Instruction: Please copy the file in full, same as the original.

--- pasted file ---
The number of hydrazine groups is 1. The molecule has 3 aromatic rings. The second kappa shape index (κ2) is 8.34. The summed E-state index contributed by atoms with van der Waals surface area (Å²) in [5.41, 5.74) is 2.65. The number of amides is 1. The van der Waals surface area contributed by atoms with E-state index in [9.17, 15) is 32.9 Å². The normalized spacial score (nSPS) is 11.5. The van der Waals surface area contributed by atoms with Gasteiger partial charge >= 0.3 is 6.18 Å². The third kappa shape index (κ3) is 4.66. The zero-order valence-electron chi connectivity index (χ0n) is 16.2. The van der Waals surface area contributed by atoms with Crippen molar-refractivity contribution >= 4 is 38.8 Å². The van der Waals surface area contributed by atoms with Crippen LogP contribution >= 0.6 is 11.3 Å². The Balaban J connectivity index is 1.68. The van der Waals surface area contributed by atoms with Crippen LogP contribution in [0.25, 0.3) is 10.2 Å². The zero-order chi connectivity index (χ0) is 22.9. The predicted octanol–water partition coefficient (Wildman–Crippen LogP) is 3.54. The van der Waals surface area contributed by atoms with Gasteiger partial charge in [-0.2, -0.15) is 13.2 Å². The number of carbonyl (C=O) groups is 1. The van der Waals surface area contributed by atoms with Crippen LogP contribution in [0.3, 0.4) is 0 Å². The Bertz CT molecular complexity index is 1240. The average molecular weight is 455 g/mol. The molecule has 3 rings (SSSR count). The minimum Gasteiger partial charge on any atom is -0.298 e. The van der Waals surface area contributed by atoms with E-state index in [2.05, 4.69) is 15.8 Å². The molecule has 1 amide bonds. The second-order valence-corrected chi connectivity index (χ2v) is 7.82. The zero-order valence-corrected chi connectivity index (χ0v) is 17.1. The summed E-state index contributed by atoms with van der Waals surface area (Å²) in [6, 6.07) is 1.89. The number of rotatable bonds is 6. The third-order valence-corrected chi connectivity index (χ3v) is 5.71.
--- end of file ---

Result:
The number of hydrazine groups is 1. The molecule has 3 aromatic rings. The second kappa shape index (κ2) is 8.34. The summed E-state index contributed by atoms with van der Waals surface area (Å²) in [5.41, 5.74) is 2.65. The number of amides is 1. The van der Waals surface area contributed by atoms with E-state index in [9.17, 15) is 32.9 Å². The normalized spacial score (nSPS) is 11.5. The van der Waals surface area contributed by atoms with Gasteiger partial charge >= 0.3 is 6.18 Å². The third kappa shape index (κ3) is 4.66. The zero-order valence-electron chi connectivity index (χ0n) is 16.2. The van der Waals surface area contributed by atoms with Crippen molar-refractivity contribution >= 4 is 38.8 Å². The van der Waals surface area contributed by atoms with Crippen LogP contribution >= 0.6 is 11.3 Å². The Balaban J connectivity index is 1.68. The van der Waals surface area contributed by atoms with Crippen LogP contribution in [0.25, 0.3) is 10.2 Å². The zero-order chi connectivity index (χ0) is 22.9. The predicted octanol–water partition coefficient (Wildman–Crippen LogP) is 3.54. The van der Waals surface area contributed by atoms with Gasteiger partial charge in [-0.2, -0.15) is 13.2 Å². The number of carbonyl (C=O) groups is 1. The van der Waals surface area contributed by atoms with Crippen LogP contribution in [0.3, 0.4) is 0 Å². The Bertz CT molecular complexity index is 1240. The average molecular weight is 455 g/mol. The molecule has 3 rings (SSSR count). The minimum Gasteiger partial charge on any atom is -0.298 e. The van der Waals surface area contributed by atoms with E-state index in [2.05, 4.69) is 15.8 Å². The molecule has 1 amide bonds. The second-order valence-corrected chi connectivity index (χ2v) is 7.82. The zero-order valence-corrected chi connectivity index (χ0v) is 17.1. The summed E-state index contributed by atoms with van der Waals surface area (Å²) in [6, 6.07) is 1.89. The number of rotatable bonds is 6. The third-order valence-corrected chi connectivity index (χ3v) is 5.71.